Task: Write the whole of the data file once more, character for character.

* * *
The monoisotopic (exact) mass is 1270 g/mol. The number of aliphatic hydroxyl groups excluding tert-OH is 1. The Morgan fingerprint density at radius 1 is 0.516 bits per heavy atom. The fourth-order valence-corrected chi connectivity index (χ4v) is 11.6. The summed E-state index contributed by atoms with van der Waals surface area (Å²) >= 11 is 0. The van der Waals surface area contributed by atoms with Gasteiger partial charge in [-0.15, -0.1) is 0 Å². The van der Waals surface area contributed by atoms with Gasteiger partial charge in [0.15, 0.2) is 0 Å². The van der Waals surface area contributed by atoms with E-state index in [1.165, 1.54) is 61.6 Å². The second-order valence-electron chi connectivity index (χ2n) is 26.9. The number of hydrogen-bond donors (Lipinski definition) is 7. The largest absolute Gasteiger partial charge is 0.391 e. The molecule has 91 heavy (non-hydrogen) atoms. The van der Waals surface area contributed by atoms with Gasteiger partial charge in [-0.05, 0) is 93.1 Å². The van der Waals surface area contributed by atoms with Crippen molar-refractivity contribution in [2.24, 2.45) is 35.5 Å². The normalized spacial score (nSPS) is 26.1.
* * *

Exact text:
The monoisotopic (exact) mass is 1270 g/mol. The number of aliphatic hydroxyl groups excluding tert-OH is 1. The Morgan fingerprint density at radius 1 is 0.516 bits per heavy atom. The fourth-order valence-corrected chi connectivity index (χ4v) is 11.6. The summed E-state index contributed by atoms with van der Waals surface area (Å²) >= 11 is 0. The van der Waals surface area contributed by atoms with Gasteiger partial charge in [-0.15, -0.1) is 0 Å². The van der Waals surface area contributed by atoms with Gasteiger partial charge in [0.15, 0.2) is 0 Å². The van der Waals surface area contributed by atoms with E-state index in [1.165, 1.54) is 61.6 Å². The second-order valence-electron chi connectivity index (χ2n) is 26.9. The number of hydrogen-bond donors (Lipinski definition) is 7. The largest absolute Gasteiger partial charge is 0.391 e. The molecule has 91 heavy (non-hydrogen) atoms. The van der Waals surface area contributed by atoms with Gasteiger partial charge in [-0.05, 0) is 93.1 Å². The van der Waals surface area contributed by atoms with Crippen molar-refractivity contribution in [2.24, 2.45) is 35.5 Å². The normalized spacial score (nSPS) is 26.1.